Fans were less than enthused with Chip Kelly’s decision to attempt a 60-yard field goal during the Eagles 17-3 loss to the Cowboys on Sunday. “Charlie College,” they called him on the blogosphere and talk radio airwaves, insinuating that the brains behind a college football revolution struggles to grasp basic NFL strategy.
Turns out, there’s not much of a rule of thumb here. Only four times in the last five years (2,560 games) had a coach faced what Kelly did on Sunday: fourth-and-1 between an opponent’s 40 and 45 yard line with under one minute to go in the first half. (And those parameters are a bit generous. For Kelly, only 14 seconds remained. If we didn't expand our conditions beyond 15 seconds, our sample size would be only two.)
Granted, none of the four coaches in that scenario over the span trotted out the field goal unit – twice they punted, twice they went for it (both times, unsuccessfully). But it would seem that proclaiming “that’s not what you do THERE!” is a bit baseless, given that “there” is a place mostly unseen.
I get it. Best-case scenario: Henery does what Kelly and Eagles special teams coordinator Dave Fipp said he’d been doing throughout pregame and plants a seed through the uprights to even the score, 3-3. Worst-case scenario: Henery’s kick is blocked/short and is returned for a touchdown or, even worse, simply misses and the Cowboys muster a touchdown scoring drive and game-changing momentum.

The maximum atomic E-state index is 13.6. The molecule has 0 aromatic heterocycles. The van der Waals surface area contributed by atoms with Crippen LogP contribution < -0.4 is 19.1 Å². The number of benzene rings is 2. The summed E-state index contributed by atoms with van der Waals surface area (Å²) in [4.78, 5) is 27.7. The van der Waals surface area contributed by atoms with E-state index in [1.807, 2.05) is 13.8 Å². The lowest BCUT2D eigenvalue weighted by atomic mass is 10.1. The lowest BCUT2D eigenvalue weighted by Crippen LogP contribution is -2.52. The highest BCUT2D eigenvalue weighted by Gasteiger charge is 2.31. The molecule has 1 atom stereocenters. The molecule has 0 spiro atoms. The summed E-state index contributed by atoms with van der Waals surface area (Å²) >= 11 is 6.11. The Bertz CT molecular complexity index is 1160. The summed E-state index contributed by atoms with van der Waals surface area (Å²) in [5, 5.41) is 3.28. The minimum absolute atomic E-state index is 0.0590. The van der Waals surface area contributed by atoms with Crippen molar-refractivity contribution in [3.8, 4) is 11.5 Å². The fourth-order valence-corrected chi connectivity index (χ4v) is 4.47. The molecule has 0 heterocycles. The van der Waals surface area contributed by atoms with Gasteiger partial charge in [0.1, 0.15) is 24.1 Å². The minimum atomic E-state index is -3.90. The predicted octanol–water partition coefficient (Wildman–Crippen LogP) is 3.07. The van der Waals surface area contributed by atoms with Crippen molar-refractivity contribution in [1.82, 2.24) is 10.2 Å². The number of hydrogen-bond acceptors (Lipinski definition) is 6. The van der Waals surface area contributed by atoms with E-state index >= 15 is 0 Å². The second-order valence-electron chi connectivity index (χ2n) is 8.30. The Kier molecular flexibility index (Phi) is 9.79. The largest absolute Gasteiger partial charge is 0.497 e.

(Going for it doesn't make much sense. Run, and you move only marginally closer and face basically the same field goal attempt. 60. 57. Tomato, tomato. Throw, and you have to trust Foles to not throw a pick/get strip sacked on a day where Foles was, um, less than trustworthy.)
So, people rationalized, Kelly should have punted, lived to fight another day. Even if that is the supposed opposite of Chip Kelly Football – if there is such a thing anymore.
That's kind of the point here: isn't that Kelly's schtick? Aggressiveness? Trusting his guys? Calculated risks? And outside of the lack of winning/franchise quarterbacking, hasn't the biggest complaint of the Chip Kelly Era been any real semblence to, you know, Chip Kelly? Or any discernible identity?
The underlying psychology is simple. The team looked bad in the first half. Against the Cowboys. Fans were upset. Henery's a punching bag. The call was questionable. It wasn’t mitigated with a make -- let alone a win.
But when you bash a call like that and play the "Charlie College" card, remember what you're really asking for: Chip Kelly to not be Chip Kelly, even in the slightest sense of his supposed nature.